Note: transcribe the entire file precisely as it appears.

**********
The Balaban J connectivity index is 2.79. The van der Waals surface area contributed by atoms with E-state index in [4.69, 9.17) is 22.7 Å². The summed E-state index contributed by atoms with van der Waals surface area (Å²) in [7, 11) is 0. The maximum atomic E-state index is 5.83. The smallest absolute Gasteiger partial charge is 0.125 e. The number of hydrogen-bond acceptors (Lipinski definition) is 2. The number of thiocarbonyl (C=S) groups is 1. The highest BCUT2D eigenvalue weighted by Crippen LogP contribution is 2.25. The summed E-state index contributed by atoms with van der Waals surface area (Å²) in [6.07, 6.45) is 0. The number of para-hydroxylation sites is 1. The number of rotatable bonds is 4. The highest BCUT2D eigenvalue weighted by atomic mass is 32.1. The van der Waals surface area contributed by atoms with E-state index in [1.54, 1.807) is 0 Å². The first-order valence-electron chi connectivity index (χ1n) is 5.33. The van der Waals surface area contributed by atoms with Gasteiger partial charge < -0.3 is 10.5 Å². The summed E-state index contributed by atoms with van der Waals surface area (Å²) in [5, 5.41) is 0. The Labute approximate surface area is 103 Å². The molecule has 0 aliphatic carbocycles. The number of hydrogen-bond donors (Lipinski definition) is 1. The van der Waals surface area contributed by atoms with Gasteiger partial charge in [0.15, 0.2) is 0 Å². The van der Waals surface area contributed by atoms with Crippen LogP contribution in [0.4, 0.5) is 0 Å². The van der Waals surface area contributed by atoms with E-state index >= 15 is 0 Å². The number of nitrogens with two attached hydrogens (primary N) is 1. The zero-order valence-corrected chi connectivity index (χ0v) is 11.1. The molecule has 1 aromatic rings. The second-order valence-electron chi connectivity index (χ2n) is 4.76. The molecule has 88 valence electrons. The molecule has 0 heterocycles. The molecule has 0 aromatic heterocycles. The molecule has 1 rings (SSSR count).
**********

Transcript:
The Balaban J connectivity index is 2.79. The van der Waals surface area contributed by atoms with E-state index in [4.69, 9.17) is 22.7 Å². The summed E-state index contributed by atoms with van der Waals surface area (Å²) in [7, 11) is 0. The maximum atomic E-state index is 5.83. The smallest absolute Gasteiger partial charge is 0.125 e. The number of hydrogen-bond acceptors (Lipinski definition) is 2. The number of thiocarbonyl (C=S) groups is 1. The highest BCUT2D eigenvalue weighted by Crippen LogP contribution is 2.25. The summed E-state index contributed by atoms with van der Waals surface area (Å²) in [6.07, 6.45) is 0. The number of para-hydroxylation sites is 1. The number of rotatable bonds is 4. The highest BCUT2D eigenvalue weighted by atomic mass is 32.1. The van der Waals surface area contributed by atoms with E-state index in [1.54, 1.807) is 0 Å². The first-order valence-electron chi connectivity index (χ1n) is 5.33. The van der Waals surface area contributed by atoms with Gasteiger partial charge < -0.3 is 10.5 Å². The summed E-state index contributed by atoms with van der Waals surface area (Å²) in [5, 5.41) is 0. The Labute approximate surface area is 103 Å². The molecule has 0 aliphatic carbocycles. The number of hydrogen-bond donors (Lipinski definition) is 1. The van der Waals surface area contributed by atoms with Gasteiger partial charge in [0.15, 0.2) is 0 Å². The van der Waals surface area contributed by atoms with Crippen LogP contribution in [0.4, 0.5) is 0 Å². The van der Waals surface area contributed by atoms with E-state index >= 15 is 0 Å². The number of nitrogens with two attached hydrogens (primary N) is 1. The zero-order valence-corrected chi connectivity index (χ0v) is 11.1. The molecule has 1 aromatic rings. The second-order valence-electron chi connectivity index (χ2n) is 4.76. The molecule has 88 valence electrons. The molecule has 0 heterocycles. The molecule has 0 aromatic heterocycles. The molecule has 1 rings (SSSR count).